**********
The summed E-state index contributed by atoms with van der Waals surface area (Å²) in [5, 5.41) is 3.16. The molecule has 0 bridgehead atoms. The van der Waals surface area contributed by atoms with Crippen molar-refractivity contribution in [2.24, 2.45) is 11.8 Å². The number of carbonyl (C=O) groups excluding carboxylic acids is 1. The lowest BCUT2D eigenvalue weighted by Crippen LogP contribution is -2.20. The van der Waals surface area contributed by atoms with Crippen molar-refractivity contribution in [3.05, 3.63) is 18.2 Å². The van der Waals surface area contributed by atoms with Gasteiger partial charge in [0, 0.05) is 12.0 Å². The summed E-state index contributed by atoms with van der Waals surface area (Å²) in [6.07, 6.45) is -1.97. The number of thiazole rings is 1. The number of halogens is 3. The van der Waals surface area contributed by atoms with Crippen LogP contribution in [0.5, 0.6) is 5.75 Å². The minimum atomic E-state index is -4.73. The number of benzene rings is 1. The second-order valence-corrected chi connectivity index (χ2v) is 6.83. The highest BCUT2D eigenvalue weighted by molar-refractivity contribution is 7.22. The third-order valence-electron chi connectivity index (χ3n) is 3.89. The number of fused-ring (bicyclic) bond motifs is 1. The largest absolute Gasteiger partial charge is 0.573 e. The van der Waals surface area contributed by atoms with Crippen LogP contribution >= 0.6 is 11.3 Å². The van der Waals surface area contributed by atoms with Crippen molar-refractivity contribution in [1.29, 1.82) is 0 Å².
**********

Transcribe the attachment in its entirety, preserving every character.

The summed E-state index contributed by atoms with van der Waals surface area (Å²) in [5, 5.41) is 3.16. The molecule has 0 bridgehead atoms. The van der Waals surface area contributed by atoms with Crippen molar-refractivity contribution in [2.24, 2.45) is 11.8 Å². The number of carbonyl (C=O) groups excluding carboxylic acids is 1. The lowest BCUT2D eigenvalue weighted by Crippen LogP contribution is -2.20. The van der Waals surface area contributed by atoms with Crippen molar-refractivity contribution in [3.05, 3.63) is 18.2 Å². The van der Waals surface area contributed by atoms with Gasteiger partial charge in [0, 0.05) is 12.0 Å². The summed E-state index contributed by atoms with van der Waals surface area (Å²) in [6.07, 6.45) is -1.97. The number of thiazole rings is 1. The number of halogens is 3. The van der Waals surface area contributed by atoms with Crippen LogP contribution in [0.5, 0.6) is 5.75 Å². The minimum atomic E-state index is -4.73. The number of benzene rings is 1. The second-order valence-corrected chi connectivity index (χ2v) is 6.83. The highest BCUT2D eigenvalue weighted by molar-refractivity contribution is 7.22. The third-order valence-electron chi connectivity index (χ3n) is 3.89. The number of fused-ring (bicyclic) bond motifs is 1. The largest absolute Gasteiger partial charge is 0.573 e. The van der Waals surface area contributed by atoms with Crippen LogP contribution >= 0.6 is 11.3 Å². The van der Waals surface area contributed by atoms with Crippen molar-refractivity contribution in [1.29, 1.82) is 0 Å².